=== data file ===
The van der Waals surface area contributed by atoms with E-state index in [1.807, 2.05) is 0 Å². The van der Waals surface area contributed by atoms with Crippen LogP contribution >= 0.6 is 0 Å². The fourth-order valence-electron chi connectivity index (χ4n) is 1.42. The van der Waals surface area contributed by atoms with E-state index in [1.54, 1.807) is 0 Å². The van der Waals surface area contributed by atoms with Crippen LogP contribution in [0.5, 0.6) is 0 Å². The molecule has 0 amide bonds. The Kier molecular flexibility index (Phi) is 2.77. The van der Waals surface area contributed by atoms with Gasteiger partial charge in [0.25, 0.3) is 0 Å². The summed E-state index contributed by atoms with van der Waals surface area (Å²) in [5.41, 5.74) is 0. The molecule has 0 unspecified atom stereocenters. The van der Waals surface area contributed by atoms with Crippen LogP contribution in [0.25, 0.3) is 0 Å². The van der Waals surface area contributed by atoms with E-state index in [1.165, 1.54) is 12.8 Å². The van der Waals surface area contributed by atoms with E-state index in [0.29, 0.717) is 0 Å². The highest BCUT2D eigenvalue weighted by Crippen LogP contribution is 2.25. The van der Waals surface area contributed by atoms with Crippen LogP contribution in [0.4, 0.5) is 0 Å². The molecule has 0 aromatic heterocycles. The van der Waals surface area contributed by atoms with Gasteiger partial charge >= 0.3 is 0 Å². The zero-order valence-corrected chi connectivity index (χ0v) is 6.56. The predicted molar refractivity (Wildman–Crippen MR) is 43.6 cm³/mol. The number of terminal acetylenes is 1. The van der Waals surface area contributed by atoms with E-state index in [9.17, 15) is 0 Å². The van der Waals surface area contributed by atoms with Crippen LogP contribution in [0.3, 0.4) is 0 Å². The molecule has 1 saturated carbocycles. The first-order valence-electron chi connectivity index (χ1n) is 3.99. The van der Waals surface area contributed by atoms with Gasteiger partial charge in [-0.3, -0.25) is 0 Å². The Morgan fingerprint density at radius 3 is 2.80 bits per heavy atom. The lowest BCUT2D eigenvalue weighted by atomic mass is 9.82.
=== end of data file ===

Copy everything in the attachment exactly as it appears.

The van der Waals surface area contributed by atoms with E-state index in [1.807, 2.05) is 0 Å². The van der Waals surface area contributed by atoms with Crippen LogP contribution >= 0.6 is 0 Å². The fourth-order valence-electron chi connectivity index (χ4n) is 1.42. The van der Waals surface area contributed by atoms with E-state index in [1.54, 1.807) is 0 Å². The van der Waals surface area contributed by atoms with Crippen LogP contribution in [0.5, 0.6) is 0 Å². The molecule has 0 amide bonds. The Kier molecular flexibility index (Phi) is 2.77. The van der Waals surface area contributed by atoms with Gasteiger partial charge in [0.25, 0.3) is 0 Å². The summed E-state index contributed by atoms with van der Waals surface area (Å²) in [5.41, 5.74) is 0. The molecule has 0 unspecified atom stereocenters. The van der Waals surface area contributed by atoms with Crippen LogP contribution in [0.25, 0.3) is 0 Å². The van der Waals surface area contributed by atoms with E-state index in [1.165, 1.54) is 12.8 Å². The van der Waals surface area contributed by atoms with E-state index in [0.29, 0.717) is 0 Å². The highest BCUT2D eigenvalue weighted by Crippen LogP contribution is 2.25. The van der Waals surface area contributed by atoms with Crippen LogP contribution in [0.4, 0.5) is 0 Å². The molecule has 0 aromatic heterocycles. The van der Waals surface area contributed by atoms with Gasteiger partial charge >= 0.3 is 0 Å². The zero-order valence-corrected chi connectivity index (χ0v) is 6.56. The predicted molar refractivity (Wildman–Crippen MR) is 43.6 cm³/mol. The number of terminal acetylenes is 1. The van der Waals surface area contributed by atoms with E-state index in [9.17, 15) is 0 Å². The van der Waals surface area contributed by atoms with Crippen LogP contribution in [0.3, 0.4) is 0 Å². The molecule has 1 saturated carbocycles. The first-order valence-electron chi connectivity index (χ1n) is 3.99. The van der Waals surface area contributed by atoms with Gasteiger partial charge in [-0.3, -0.25) is 0 Å². The Morgan fingerprint density at radius 3 is 2.80 bits per heavy atom. The lowest BCUT2D eigenvalue weighted by atomic mass is 9.82.